Negri’s Dismissive Approach to Re-engaging Growing Ideological Opposition to Capitalism. Note Quote.

The Pyramid of Capitalism

Negri’s politics are shaped by the defeat of the movement of the 1960s and 1970s. His borrowed economic theory was shaped by the triumphalism following the restructuring of US capitalism in the 1980s and the collapse of the Stalinist regimes. Having created a Marxism gutted of its central emphasis on the working class, he filled this empty shell with the poststructuralist philosophy developed by a generation of disappointed post-1968 French intellectuals.

Atilio Boron argues that Hardt and Negri’s increasing reliance on poststructuralist philosophers flows from a shared backdrop of trying to come to terms with working class defeat and capitalist hubris. Faced with a system that appears, for the time being, unbeatable:…a series of theoretical and practical consequences emerge that…are neatly reflected in the postmodern agenda. On the one hand, an almost obsessive interest in the examination of the social forms that grow in the margins or in the interstices of the system; on the other hand, the search for those social forces that at least for now could commit some sort of transgression against the system, or could promote some type of limited and ephemeral subversion against it.

This concern with subversion and transgression is indeed characteristic of many of the autonomist movements with which Negri is associated. But for Negri, with the rise of post-industrial production and the multitude, the potential for postmodern subversion has spread across the whole social terrain, and across the globe. One might expect Hardt and Negri to explain what such a confrontation would look like. However, what we instead get is a retreat into philosophy and descriptions of the multitude that the authors themselves admit are merely ‘poetic’.

Hardt and Negri also borrow from the poststructuralists, especially Deleuze and Guattari, an eclectic form of expression known as ‘assemblage’.

Timothy Brennan writes in his Italian Ideology:

It expresses itself as a gathering of substantively incompatible positions. In Empire’s assemblage, the juxtaposition of figures whose political views are mutually hostile to one another…is presented as the supersession of earlier divisions in pursuit of a more supple and inclusive combination.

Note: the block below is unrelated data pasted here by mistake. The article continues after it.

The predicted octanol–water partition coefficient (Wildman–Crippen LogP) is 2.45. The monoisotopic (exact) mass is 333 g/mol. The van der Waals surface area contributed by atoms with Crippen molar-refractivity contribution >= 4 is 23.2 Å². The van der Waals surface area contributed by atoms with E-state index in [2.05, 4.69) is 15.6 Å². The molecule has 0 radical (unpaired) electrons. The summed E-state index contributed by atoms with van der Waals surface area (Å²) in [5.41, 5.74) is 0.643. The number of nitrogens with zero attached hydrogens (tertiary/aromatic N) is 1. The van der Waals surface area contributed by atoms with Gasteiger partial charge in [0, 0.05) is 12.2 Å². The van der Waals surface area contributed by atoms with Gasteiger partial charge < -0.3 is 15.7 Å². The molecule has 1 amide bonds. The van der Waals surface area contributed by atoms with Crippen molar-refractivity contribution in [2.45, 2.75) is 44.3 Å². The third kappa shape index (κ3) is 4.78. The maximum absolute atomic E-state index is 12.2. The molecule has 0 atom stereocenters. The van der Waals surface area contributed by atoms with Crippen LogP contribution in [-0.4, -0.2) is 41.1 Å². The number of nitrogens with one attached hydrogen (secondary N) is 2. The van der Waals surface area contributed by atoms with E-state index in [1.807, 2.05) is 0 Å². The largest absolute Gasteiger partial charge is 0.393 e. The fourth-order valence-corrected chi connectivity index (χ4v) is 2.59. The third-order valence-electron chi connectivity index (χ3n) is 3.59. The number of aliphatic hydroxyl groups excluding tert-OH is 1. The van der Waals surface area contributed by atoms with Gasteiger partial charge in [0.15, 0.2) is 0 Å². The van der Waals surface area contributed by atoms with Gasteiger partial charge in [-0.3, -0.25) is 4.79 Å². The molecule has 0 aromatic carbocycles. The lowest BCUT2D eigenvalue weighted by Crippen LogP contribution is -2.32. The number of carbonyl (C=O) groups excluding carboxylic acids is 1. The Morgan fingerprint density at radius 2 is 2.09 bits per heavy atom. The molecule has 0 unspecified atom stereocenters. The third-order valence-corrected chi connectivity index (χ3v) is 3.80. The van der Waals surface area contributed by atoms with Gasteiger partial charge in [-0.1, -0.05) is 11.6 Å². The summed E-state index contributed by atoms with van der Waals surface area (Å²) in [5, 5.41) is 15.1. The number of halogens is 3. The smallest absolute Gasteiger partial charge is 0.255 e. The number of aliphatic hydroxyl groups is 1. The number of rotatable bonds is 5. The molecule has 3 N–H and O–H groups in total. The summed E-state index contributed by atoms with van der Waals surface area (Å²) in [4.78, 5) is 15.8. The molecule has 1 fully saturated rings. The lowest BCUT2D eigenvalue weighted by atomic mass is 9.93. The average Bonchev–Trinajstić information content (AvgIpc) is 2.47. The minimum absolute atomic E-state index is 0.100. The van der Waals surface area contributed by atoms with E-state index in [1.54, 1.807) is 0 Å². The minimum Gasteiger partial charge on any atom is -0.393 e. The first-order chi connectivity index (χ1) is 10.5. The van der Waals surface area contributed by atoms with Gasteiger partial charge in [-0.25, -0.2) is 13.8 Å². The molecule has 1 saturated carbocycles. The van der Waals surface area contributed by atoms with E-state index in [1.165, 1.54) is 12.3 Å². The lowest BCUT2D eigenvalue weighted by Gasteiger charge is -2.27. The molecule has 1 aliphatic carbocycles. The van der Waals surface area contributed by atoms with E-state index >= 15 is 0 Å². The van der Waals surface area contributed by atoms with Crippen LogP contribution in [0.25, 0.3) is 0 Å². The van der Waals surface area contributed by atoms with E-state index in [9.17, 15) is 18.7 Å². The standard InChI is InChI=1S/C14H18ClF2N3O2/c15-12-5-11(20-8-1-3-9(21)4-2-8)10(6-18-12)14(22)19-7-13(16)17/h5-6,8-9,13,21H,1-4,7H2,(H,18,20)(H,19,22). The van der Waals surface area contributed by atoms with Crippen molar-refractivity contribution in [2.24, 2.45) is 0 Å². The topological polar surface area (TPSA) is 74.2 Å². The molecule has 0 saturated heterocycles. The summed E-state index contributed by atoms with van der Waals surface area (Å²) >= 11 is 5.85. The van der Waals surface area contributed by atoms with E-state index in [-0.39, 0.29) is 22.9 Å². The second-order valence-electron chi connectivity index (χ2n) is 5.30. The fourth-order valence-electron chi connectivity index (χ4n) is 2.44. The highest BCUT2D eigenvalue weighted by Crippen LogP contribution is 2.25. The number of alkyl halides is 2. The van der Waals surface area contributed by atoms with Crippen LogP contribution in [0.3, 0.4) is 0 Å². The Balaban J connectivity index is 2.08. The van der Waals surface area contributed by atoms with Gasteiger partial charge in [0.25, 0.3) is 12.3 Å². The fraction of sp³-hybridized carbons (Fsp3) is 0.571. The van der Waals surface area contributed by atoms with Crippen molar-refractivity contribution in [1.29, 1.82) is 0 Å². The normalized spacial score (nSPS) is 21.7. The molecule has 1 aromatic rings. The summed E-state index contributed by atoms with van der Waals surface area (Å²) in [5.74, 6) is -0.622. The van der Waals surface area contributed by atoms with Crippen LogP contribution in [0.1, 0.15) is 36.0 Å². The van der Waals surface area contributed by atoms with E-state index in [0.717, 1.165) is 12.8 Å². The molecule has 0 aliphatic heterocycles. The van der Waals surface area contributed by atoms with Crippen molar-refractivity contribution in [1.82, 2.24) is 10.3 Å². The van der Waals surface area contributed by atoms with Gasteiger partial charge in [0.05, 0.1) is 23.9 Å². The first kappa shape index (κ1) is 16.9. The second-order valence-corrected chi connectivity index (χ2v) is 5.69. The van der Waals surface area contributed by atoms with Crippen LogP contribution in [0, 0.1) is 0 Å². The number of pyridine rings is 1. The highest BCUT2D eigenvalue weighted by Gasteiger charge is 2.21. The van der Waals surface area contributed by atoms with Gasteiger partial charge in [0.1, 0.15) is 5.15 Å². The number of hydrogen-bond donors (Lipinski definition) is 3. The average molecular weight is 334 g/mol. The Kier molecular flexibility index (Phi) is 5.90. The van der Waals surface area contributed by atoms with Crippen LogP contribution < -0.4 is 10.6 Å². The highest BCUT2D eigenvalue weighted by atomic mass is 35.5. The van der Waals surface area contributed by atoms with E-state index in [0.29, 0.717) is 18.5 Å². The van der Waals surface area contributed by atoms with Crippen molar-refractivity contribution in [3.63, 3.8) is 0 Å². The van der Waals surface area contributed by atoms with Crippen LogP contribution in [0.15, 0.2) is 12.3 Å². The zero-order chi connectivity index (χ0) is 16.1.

So, in Empire, philosophers such as Michel Foucault or Baruch Spinoza and revolutionaries such as Rosa Luxemburg rub shoulders with Bill Gates, former US labour secretary Robert Reich and St Francis of Assissi. This form of expression evolved as a rejection of attempts at a ‘grand narrative’ such as Marxism that could hope to explain and help transform the world, or of an agency such as the working class that could carry through such a transformation. For Hardt and Negri this method mirrors the multitude that they describe—a series of heterogeneous, isolated subjects, coming together to fleetingly act in common. Indeed they have gone so far as to say that the struggles of the multitude have become ‘incommunicable’ and lack a ‘common enemy’.

Their assertion would be contested by most of those who have attended the great international gatherings and protests of the anti-capitalist movement since Seattle. Here opposition to neo-liberalism and war have become common themes. The world working class may have been traumatised by the impact of neo-liberalism and the defeat of the movements of the 1960s and 1970s. But, rather than celebrating the much-exaggerated demise of the working class, the challenge today is to re-engage the growing ideological opposition to capitalism with the potential power that workers still hold. Negri is dismissive of such a project, but offersanothing substantial in its place.

His faux pas—over neo-liberalism, the EU constitution and the war in Iraq—stem from his failure to come to terms with either the defeats of the past or the nature of contemporary capitalism. Almost every assertion in his recent writings vanishes into thin air once subjected to even a cursory empirical examination. As for strategy, Multitude ends:

We can already recognise that today time is split between a present that is already dead and a future that is already living – and that yawning abyss between them is becoming enormous. In time, an event will thrust us like an arrow into that living future. This will be the real political act of love.

With an upsurge of the Techno-Commercial Right in the world, multinationals and Commodity Trading firms and HFTs and states wreaking havoc, and global warming (believe it or not!) threatening our very survival as a species, waiting for an act of political love to save us sounds like bad advice.

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